Accessibility links

White House May Consider Probe into Prewar Intelligence, says Senator - 2004-02-01


The White House is coming under increasing pressure to back an independent inquiry into the intelligence used to justify the invasion of Iraq. The president has maintained that U.S. arms inspectors in Iraq should finish their work before an independent intelligence probe is considered.

But now there are signs of a change. Senator Trent Lott of Mississippi, a top Republican on the Senate Intelligence Committee, says the White House appears to be rethinking its stand.

"I understand that they are looking at the situation and they want to get the whole story," he said.

Speaking on the Fox News Sunday television program, Mr. Lott, who once served as Republican leader in the Senate, said he believes an independent inquiry is warranted.

"In this case, there is no question there was an intelligence failure in some form or another," said mr. Lott.

Demands for an independent probe began to increase last week when David Kay, the former chief U.S. weapons inspector in Iraq, went before television cameras and congressional committees. Mr. Kay said many people were misled by faulty pre-war intelligence, and said it was unlikely large stockpiles of weapons of mass destruction would ever be found in Iraq.

On Fox News Sunday, he said White House support for an independent inquiry would be welcome. He noted an internal inquiry is underway at the CIA and several Congressional committees have launched their own probes. But he stressed an independent study by experts with no political ties is needed, especially with a president election in November.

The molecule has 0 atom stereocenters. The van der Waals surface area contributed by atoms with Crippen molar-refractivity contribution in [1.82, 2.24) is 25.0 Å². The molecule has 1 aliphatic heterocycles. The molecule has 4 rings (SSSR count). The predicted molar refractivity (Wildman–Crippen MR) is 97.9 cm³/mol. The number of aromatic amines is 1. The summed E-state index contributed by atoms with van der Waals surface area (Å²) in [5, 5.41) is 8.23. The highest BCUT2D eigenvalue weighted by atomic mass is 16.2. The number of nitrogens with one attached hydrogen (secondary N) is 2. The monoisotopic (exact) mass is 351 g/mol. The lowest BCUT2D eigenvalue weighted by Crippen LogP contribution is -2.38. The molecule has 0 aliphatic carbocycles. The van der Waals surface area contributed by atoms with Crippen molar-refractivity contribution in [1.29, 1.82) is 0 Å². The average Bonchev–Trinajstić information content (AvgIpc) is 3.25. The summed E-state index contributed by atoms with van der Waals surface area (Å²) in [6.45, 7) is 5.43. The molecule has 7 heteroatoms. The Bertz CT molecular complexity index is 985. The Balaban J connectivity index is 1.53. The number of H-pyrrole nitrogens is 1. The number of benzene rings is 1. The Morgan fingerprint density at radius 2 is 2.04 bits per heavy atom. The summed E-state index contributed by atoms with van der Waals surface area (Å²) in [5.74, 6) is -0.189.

"I think this is not a witch hunt," said Mr. Kay. "This is a hunt about fundamental flaws in the way we collect, and have collected over a considerable period of time, our intelligence."

The case for war in Iraq has already become a big issue in the election campaign. The current front runner for the Democratic Party's presidential nomination, Senator John Kerry of Massachusetts, is among those who have called the justification for invading Iraq into question.

"I think there has been an enormous amount of exaggeration, stretching, deception," said Senator Kerry.

West Virginia Democrat John Rockefeller, a member of the Senate Intelligence Committee, picked up that theme on Fox News, as he debated Trent Lott on the outlook for an independent commission. He rejected the notion that the timetable for the inquiry should be dictated by the election, with results possibly delayed until after voters go to the polls in November.

"We have got to do it fairly," said Mr. Rockefeller. "And we have got to do it promptly. You do not put the future of American security on hold."

The controversy surrounding pre-war intelligence is also making news in Britain. Last week, a senior judge issued a report accusing the British Broadcasting Company of significant errors in its reporting on the matter.

At issue was a news story that accused the Blair government of intentionally embellishing intelligence on the threat posed by Iraq's weapons of mass destruction. Meanwhile, public opinion polls in Britain, mirroring the pressure on the Bush administration, show increased support for an independent inquiry into the evidence Prime Minister Blair put forward in making his case for war.

XS
SM
MD
LG